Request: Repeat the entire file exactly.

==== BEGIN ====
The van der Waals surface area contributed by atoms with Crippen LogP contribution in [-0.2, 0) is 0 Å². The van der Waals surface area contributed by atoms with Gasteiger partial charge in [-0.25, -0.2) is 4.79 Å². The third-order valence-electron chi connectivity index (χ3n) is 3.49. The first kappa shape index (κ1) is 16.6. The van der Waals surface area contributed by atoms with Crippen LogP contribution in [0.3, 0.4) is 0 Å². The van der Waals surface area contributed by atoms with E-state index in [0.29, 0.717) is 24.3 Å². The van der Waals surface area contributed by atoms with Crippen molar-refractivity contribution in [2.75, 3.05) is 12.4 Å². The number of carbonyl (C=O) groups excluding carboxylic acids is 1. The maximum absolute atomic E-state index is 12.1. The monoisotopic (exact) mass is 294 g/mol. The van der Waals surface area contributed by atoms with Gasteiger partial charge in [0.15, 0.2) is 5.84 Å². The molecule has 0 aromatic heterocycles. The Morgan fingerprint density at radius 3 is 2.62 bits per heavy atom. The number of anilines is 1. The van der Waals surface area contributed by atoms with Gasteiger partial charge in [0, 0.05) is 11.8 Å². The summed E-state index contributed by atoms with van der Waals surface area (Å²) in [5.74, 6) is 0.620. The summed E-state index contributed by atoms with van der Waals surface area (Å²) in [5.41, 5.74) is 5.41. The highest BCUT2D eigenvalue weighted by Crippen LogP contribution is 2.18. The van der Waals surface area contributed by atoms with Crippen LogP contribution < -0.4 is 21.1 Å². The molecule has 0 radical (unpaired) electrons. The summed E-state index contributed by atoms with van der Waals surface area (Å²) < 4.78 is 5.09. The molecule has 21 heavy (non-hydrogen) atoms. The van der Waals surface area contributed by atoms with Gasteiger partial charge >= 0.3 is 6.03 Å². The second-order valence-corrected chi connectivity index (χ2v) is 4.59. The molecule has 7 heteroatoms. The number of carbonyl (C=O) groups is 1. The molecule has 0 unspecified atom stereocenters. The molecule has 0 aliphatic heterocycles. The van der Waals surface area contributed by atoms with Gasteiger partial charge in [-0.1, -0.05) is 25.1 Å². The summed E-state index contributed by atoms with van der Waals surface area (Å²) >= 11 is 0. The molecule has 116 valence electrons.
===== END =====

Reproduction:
The van der Waals surface area contributed by atoms with Crippen LogP contribution in [-0.2, 0) is 0 Å². The van der Waals surface area contributed by atoms with Gasteiger partial charge in [-0.25, -0.2) is 4.79 Å². The third-order valence-electron chi connectivity index (χ3n) is 3.49. The first kappa shape index (κ1) is 16.6. The van der Waals surface area contributed by atoms with Crippen LogP contribution in [0.3, 0.4) is 0 Å². The van der Waals surface area contributed by atoms with E-state index in [0.29, 0.717) is 24.3 Å². The van der Waals surface area contributed by atoms with Crippen molar-refractivity contribution in [2.75, 3.05) is 12.4 Å². The number of carbonyl (C=O) groups excluding carboxylic acids is 1. The maximum absolute atomic E-state index is 12.1. The monoisotopic (exact) mass is 294 g/mol. The van der Waals surface area contributed by atoms with Gasteiger partial charge in [0.15, 0.2) is 5.84 Å². The molecule has 0 aromatic heterocycles. The Morgan fingerprint density at radius 3 is 2.62 bits per heavy atom. The number of anilines is 1. The van der Waals surface area contributed by atoms with Gasteiger partial charge in [0, 0.05) is 11.8 Å². The summed E-state index contributed by atoms with van der Waals surface area (Å²) in [5.74, 6) is 0.620. The summed E-state index contributed by atoms with van der Waals surface area (Å²) in [5.41, 5.74) is 5.41. The highest BCUT2D eigenvalue weighted by Crippen LogP contribution is 2.18. The van der Waals surface area contributed by atoms with Crippen LogP contribution < -0.4 is 21.1 Å². The molecule has 0 radical (unpaired) electrons. The summed E-state index contributed by atoms with van der Waals surface area (Å²) < 4.78 is 5.09. The molecule has 21 heavy (non-hydrogen) atoms. The van der Waals surface area contributed by atoms with Gasteiger partial charge >= 0.3 is 6.03 Å². The second-order valence-corrected chi connectivity index (χ2v) is 4.59. The molecule has 7 heteroatoms. The number of carbonyl (C=O) groups is 1. The molecule has 0 unspecified atom stereocenters. The molecule has 0 aliphatic heterocycles. The van der Waals surface area contributed by atoms with Gasteiger partial charge in [-0.1, -0.05) is 25.1 Å². The summed E-state index contributed by atoms with van der Waals surface area (Å²) >= 11 is 0. The molecule has 116 valence electrons.